To take it one step further, as of Aug. 13, there are 60 runners from around the world who have run faster this year than Meb Keflezighi’s Boston Marathon-winning time of 2:08:37. Not only are there no Americans among the top 60, but Hall, Ritzenhein and Khalid Khannouchi are the only U.S. runners to have ever run that fast.
So while the trials will be a must-see event and will serve as a quadrennial benchmark of American distance running, the drama could very well end there. And everybody has a theory as to why U.S. runners struggle to stack up alongside other countries in the marathon.
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Lifting the flag of Uganda over his head with a huge grin stretching across his face, Stephen Kiprotich crossed the finish line of the 2012 Olympic marathon in a winning time of 2:08:01.
Kiprotich was 23 years old that day. It was his fourth marathon.
Such experience at such a young age is nearly unheard of in the U.S. Heck, many 23-year-olds in the U.S. are still running college track. Even Hall, who started running the distance earlier than most Americans, made his marathon debut at the age of 24.
While Keflezighi has shown that a marathoner can be successful well into his 30s, many think the younger years are where the foundation is most effectively set.
“The Ethiopians and the Kenyans, these are guys who are running marathons young. They’re running marathons at 21, 22, 23,” says Pete Rea, who coaches a team of elite athletes at Reebok-sponsored ZAP Fitness. “They’re honing it, they’re mastering it, they’re learning the subtleties associated with the marathon.”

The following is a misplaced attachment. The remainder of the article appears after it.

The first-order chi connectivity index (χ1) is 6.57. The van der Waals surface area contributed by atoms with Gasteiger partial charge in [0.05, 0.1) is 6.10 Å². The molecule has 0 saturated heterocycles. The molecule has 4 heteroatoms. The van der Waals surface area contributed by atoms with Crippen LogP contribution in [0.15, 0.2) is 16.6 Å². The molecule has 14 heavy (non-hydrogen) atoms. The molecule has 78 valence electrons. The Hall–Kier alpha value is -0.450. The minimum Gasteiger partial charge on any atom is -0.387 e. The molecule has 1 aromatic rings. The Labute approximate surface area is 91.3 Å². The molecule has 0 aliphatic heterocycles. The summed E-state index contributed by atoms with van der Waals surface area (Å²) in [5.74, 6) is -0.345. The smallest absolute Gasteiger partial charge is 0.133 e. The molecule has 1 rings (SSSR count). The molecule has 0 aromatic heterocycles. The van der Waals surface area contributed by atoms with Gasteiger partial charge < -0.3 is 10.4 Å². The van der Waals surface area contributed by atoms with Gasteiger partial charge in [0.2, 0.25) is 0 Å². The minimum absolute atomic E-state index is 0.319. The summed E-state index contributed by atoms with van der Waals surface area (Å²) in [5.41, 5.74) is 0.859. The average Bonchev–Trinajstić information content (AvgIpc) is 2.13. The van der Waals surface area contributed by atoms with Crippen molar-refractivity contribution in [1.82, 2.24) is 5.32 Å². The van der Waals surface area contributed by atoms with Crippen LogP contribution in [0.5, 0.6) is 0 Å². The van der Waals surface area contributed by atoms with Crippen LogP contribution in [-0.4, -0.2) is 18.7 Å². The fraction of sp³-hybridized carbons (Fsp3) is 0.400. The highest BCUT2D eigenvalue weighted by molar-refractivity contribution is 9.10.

Many elite American runners, though, take a slower path. They finish college at 22 or 23, head straight to track, and, depending on their rate of success, move to road races and marathons sometime after that.
“A lot of the African athletes are jumping into the marathon at 19, 20 years old,” says Sam Grotewold, manager of professional athletes for the New York Road Runners. “But in the U.S., people tend to wait longer. That’s the way it’s always gone.”
The Cost of Progression
Ryan Vail is encouraged by his marathon career so far. Save his 2:13 finish at the 2013 New York City Marathon, he’s been able to progress at each of his races—a 2:12 at the Olympic Trials in 2012, a 2:11 at the Fukuoka Marathon later that year, and a 2:10 at the London Marathon this past April.
“I still feel like I have a few minutes to go,” says Vail, 28, who lives in Portland, Ore. “It’s one step at a time. I’m now a 2:10 guy, so I’m going to start looking at 2:09. When you hit 2:09, you can start talking about 2:08.”
Vail readily admits he doesn’t have the natural talent of a fast track guy like Ritzenhein, who’s marathon PR is 2:07:47, so a slow and steady progression like this is his ticket.
“Is 2:07 out of reach?” Vail says. “I hope not. But it’s going to take time to get there.”